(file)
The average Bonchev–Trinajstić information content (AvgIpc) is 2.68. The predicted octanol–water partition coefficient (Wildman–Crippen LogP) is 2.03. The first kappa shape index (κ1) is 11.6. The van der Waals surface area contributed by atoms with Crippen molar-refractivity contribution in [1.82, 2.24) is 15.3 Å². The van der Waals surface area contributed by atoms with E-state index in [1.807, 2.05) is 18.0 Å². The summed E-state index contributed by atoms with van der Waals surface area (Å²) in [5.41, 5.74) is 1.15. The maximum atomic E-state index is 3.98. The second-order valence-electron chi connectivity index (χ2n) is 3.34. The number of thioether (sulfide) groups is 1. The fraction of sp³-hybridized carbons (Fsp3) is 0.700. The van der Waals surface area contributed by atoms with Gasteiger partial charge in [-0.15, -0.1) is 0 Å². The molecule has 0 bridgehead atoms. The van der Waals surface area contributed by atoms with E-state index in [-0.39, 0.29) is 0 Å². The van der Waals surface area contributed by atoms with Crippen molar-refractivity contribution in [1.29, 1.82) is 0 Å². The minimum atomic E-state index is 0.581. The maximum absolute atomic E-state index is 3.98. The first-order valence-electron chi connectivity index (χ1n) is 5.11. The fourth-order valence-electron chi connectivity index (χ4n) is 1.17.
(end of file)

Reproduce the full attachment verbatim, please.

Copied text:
The average Bonchev–Trinajstić information content (AvgIpc) is 2.68. The predicted octanol–water partition coefficient (Wildman–Crippen LogP) is 2.03. The first kappa shape index (κ1) is 11.6. The van der Waals surface area contributed by atoms with Crippen molar-refractivity contribution in [1.82, 2.24) is 15.3 Å². The van der Waals surface area contributed by atoms with E-state index in [1.807, 2.05) is 18.0 Å². The summed E-state index contributed by atoms with van der Waals surface area (Å²) in [5.41, 5.74) is 1.15. The maximum atomic E-state index is 3.98. The second-order valence-electron chi connectivity index (χ2n) is 3.34. The number of thioether (sulfide) groups is 1. The fraction of sp³-hybridized carbons (Fsp3) is 0.700. The van der Waals surface area contributed by atoms with Gasteiger partial charge in [-0.15, -0.1) is 0 Å². The molecule has 0 bridgehead atoms. The van der Waals surface area contributed by atoms with E-state index in [-0.39, 0.29) is 0 Å². The van der Waals surface area contributed by atoms with Crippen molar-refractivity contribution in [1.29, 1.82) is 0 Å². The minimum atomic E-state index is 0.581. The maximum absolute atomic E-state index is 3.98. The first-order valence-electron chi connectivity index (χ1n) is 5.11. The fourth-order valence-electron chi connectivity index (χ4n) is 1.17.